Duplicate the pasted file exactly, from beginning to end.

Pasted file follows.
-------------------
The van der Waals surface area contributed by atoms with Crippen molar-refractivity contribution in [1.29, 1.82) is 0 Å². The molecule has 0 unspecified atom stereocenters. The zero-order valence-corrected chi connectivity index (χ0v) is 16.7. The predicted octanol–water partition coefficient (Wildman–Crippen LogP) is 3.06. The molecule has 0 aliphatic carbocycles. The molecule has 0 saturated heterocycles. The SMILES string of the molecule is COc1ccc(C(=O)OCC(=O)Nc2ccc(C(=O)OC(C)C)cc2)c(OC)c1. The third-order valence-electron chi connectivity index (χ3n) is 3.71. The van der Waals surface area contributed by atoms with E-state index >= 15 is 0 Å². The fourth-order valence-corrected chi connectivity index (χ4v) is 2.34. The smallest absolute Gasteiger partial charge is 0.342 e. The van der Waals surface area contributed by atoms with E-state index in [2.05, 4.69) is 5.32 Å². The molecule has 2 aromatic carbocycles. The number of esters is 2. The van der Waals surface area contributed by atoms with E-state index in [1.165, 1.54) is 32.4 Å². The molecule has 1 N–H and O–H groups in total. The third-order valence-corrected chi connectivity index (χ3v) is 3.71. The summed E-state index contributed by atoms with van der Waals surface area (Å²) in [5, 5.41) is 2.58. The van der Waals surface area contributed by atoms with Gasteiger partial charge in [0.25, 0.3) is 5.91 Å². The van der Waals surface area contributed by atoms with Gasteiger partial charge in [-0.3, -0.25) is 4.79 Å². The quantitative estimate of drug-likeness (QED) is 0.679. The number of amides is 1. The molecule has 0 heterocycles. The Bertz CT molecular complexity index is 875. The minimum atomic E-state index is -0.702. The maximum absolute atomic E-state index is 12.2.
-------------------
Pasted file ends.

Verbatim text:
The van der Waals surface area contributed by atoms with Crippen molar-refractivity contribution in [1.29, 1.82) is 0 Å². The molecule has 0 unspecified atom stereocenters. The zero-order valence-corrected chi connectivity index (χ0v) is 16.7. The predicted octanol–water partition coefficient (Wildman–Crippen LogP) is 3.06. The molecule has 0 aliphatic carbocycles. The molecule has 0 saturated heterocycles. The SMILES string of the molecule is COc1ccc(C(=O)OCC(=O)Nc2ccc(C(=O)OC(C)C)cc2)c(OC)c1. The third-order valence-electron chi connectivity index (χ3n) is 3.71. The van der Waals surface area contributed by atoms with E-state index >= 15 is 0 Å². The fourth-order valence-corrected chi connectivity index (χ4v) is 2.34. The smallest absolute Gasteiger partial charge is 0.342 e. The van der Waals surface area contributed by atoms with E-state index in [2.05, 4.69) is 5.32 Å². The molecule has 2 aromatic carbocycles. The number of esters is 2. The van der Waals surface area contributed by atoms with E-state index in [1.165, 1.54) is 32.4 Å². The molecule has 1 N–H and O–H groups in total. The third-order valence-corrected chi connectivity index (χ3v) is 3.71. The summed E-state index contributed by atoms with van der Waals surface area (Å²) in [5, 5.41) is 2.58. The van der Waals surface area contributed by atoms with Gasteiger partial charge in [0.25, 0.3) is 5.91 Å². The van der Waals surface area contributed by atoms with Gasteiger partial charge in [-0.3, -0.25) is 4.79 Å². The quantitative estimate of drug-likeness (QED) is 0.679. The number of amides is 1. The molecule has 0 heterocycles. The Bertz CT molecular complexity index is 875. The minimum atomic E-state index is -0.702. The maximum absolute atomic E-state index is 12.2.